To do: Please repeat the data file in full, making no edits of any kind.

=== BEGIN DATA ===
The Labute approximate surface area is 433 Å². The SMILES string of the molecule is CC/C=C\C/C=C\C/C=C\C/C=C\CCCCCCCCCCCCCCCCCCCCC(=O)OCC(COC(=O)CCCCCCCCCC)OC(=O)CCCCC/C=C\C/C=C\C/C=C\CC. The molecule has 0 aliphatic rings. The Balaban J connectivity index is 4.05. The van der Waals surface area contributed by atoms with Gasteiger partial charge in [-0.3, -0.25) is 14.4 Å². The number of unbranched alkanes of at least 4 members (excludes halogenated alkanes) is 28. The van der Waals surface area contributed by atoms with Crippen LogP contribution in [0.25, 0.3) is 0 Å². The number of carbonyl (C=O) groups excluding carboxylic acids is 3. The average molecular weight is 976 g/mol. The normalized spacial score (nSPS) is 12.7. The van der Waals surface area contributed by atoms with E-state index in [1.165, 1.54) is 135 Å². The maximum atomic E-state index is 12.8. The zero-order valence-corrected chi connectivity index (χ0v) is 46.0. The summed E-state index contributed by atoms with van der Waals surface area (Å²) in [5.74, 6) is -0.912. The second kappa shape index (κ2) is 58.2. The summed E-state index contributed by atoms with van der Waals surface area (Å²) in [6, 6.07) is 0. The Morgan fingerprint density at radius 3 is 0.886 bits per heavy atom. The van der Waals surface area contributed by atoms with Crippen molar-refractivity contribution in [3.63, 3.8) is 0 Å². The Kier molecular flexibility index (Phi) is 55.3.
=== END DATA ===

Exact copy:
The Labute approximate surface area is 433 Å². The SMILES string of the molecule is CC/C=C\C/C=C\C/C=C\C/C=C\CCCCCCCCCCCCCCCCCCCCC(=O)OCC(COC(=O)CCCCCCCCCC)OC(=O)CCCCC/C=C\C/C=C\C/C=C\CC. The molecule has 0 aliphatic rings. The Balaban J connectivity index is 4.05. The van der Waals surface area contributed by atoms with Gasteiger partial charge in [-0.3, -0.25) is 14.4 Å². The number of unbranched alkanes of at least 4 members (excludes halogenated alkanes) is 28. The van der Waals surface area contributed by atoms with Crippen LogP contribution in [0.25, 0.3) is 0 Å². The number of carbonyl (C=O) groups excluding carboxylic acids is 3. The average molecular weight is 976 g/mol. The normalized spacial score (nSPS) is 12.7. The van der Waals surface area contributed by atoms with E-state index in [1.165, 1.54) is 135 Å². The maximum atomic E-state index is 12.8. The zero-order valence-corrected chi connectivity index (χ0v) is 46.0. The summed E-state index contributed by atoms with van der Waals surface area (Å²) in [5.74, 6) is -0.912. The second kappa shape index (κ2) is 58.2. The summed E-state index contributed by atoms with van der Waals surface area (Å²) in [6, 6.07) is 0. The Morgan fingerprint density at radius 3 is 0.886 bits per heavy atom. The van der Waals surface area contributed by atoms with Crippen molar-refractivity contribution in [3.63, 3.8) is 0 Å². The Kier molecular flexibility index (Phi) is 55.3.